20 years ago, the ecological crisis was already quite evident. Enough for world leaders to worry about it, and to call for a global “Earth Summit”.

At the time, humanity yearly consumed resources and caused pollution at a rate that Nature could regenerate in approximately one year time. But it was clear that this rate was growing. The environmental crisis was growing and the unsustainability of the (even then) current way of life was obvious.

The response of the Earth Summit in Rio (1992), was the launching of the concept of “sustainable development”. The concept was based on three “interdependent and mutually reinforcing pillars”: economic development, social development, and environmental protection. The basic idea was that the three are compatible, and that there does not need to be a contradiction between economic development and protection of the environment.

Evaluating the “pilars”

20 years is quite some time to see if a proposed scheme works, so, time for an evaluation of the evolution of the three interdependent pillars:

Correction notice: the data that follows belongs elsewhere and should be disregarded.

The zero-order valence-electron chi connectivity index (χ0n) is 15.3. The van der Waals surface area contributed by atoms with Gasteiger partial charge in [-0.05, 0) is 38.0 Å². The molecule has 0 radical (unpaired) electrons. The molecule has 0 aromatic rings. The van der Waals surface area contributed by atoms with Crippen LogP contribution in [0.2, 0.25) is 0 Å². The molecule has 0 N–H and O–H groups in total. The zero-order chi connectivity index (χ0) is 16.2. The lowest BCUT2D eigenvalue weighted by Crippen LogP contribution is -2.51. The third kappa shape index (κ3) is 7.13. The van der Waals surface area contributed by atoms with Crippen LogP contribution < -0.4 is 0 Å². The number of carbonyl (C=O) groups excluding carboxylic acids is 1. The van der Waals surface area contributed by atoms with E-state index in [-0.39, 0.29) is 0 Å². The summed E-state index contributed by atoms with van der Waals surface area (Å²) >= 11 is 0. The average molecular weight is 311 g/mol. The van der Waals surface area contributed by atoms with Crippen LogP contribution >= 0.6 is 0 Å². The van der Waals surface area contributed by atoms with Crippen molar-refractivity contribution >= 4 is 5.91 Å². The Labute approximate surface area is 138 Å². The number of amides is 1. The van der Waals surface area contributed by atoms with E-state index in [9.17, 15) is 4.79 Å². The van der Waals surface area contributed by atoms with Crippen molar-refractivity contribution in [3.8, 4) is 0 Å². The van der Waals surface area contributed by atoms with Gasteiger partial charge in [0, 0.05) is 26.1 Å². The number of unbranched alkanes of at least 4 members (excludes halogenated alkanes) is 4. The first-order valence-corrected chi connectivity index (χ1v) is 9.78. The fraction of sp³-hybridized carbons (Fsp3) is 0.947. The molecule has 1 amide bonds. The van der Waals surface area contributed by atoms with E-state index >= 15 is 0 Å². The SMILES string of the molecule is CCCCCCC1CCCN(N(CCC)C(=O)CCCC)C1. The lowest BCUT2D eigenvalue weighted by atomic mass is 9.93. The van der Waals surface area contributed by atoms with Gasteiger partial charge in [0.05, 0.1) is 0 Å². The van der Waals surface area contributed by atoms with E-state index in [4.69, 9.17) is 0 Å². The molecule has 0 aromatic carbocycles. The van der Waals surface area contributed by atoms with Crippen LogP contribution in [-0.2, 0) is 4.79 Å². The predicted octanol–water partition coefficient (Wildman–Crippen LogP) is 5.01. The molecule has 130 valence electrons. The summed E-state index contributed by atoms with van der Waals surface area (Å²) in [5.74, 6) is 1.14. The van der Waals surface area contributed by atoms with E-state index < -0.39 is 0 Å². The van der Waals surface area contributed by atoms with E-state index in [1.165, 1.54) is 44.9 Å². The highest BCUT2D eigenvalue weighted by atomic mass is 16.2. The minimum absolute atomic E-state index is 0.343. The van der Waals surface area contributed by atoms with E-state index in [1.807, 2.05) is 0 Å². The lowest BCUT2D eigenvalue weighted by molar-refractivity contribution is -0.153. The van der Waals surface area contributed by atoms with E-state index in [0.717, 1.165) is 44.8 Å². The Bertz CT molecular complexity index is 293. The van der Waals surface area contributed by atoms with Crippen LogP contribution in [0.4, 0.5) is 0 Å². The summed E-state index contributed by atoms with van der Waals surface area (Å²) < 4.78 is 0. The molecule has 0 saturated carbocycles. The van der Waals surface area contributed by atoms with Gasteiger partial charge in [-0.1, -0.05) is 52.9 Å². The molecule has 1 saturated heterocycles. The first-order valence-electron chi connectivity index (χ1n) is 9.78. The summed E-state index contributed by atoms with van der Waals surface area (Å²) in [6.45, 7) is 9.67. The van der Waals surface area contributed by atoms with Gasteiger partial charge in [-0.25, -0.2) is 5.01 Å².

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When explaining a certain sensitive issue to their children, many parents start explaining the story of the birds and the bees. It seems this makes things less embarrassing and less difficult.

Well, today the world faces a very embarrassing and a very difficult issue: the green economy. And indeed, the easy way to understand it is through the birds and the bees!

The green economy is all about putting a price and selling ‘ecosystem services’. Everything Nature does for humanity has a benefit, and should be priced in order to be protected. To come back to the birds and the bees: the birds feed themselves mostly with insects, without them the world would be plagued by so many insects we could not live quietly. In fact the birds play many roles: as predators, pollinators, seed dispersers, seed predators, etc.

The bees are even more important: they assure the pollination of at least one third of all the food production. Without bees, no pollination, and no food.

So, humanity has to be very thankful to the birds and the bees. But according to the green economy promoters, this thankfulness must be expressed in monetary terms. More »